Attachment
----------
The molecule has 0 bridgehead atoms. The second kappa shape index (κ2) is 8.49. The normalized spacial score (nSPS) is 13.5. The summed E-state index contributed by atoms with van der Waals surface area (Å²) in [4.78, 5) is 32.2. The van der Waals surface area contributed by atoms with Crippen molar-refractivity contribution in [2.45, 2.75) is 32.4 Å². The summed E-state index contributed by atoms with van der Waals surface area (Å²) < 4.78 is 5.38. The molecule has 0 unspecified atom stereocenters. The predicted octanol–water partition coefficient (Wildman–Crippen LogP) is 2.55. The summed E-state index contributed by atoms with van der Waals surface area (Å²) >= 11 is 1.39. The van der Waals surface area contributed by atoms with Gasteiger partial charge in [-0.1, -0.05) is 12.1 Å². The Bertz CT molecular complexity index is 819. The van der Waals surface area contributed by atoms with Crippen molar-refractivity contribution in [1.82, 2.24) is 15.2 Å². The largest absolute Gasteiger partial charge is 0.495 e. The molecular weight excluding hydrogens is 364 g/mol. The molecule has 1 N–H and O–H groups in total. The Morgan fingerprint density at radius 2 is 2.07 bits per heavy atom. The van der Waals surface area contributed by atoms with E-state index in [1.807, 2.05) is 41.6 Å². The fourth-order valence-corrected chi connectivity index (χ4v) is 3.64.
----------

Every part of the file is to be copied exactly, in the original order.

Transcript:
The molecule has 0 bridgehead atoms. The second kappa shape index (κ2) is 8.49. The normalized spacial score (nSPS) is 13.5. The summed E-state index contributed by atoms with van der Waals surface area (Å²) in [4.78, 5) is 32.2. The van der Waals surface area contributed by atoms with Crippen molar-refractivity contribution in [2.45, 2.75) is 32.4 Å². The summed E-state index contributed by atoms with van der Waals surface area (Å²) < 4.78 is 5.38. The molecule has 0 unspecified atom stereocenters. The predicted octanol–water partition coefficient (Wildman–Crippen LogP) is 2.55. The summed E-state index contributed by atoms with van der Waals surface area (Å²) >= 11 is 1.39. The van der Waals surface area contributed by atoms with Gasteiger partial charge in [-0.1, -0.05) is 12.1 Å². The Bertz CT molecular complexity index is 819. The van der Waals surface area contributed by atoms with Crippen molar-refractivity contribution in [1.82, 2.24) is 15.2 Å². The largest absolute Gasteiger partial charge is 0.495 e. The molecular weight excluding hydrogens is 364 g/mol. The molecule has 1 N–H and O–H groups in total. The Morgan fingerprint density at radius 2 is 2.07 bits per heavy atom. The van der Waals surface area contributed by atoms with E-state index in [1.807, 2.05) is 41.6 Å². The fourth-order valence-corrected chi connectivity index (χ4v) is 3.64.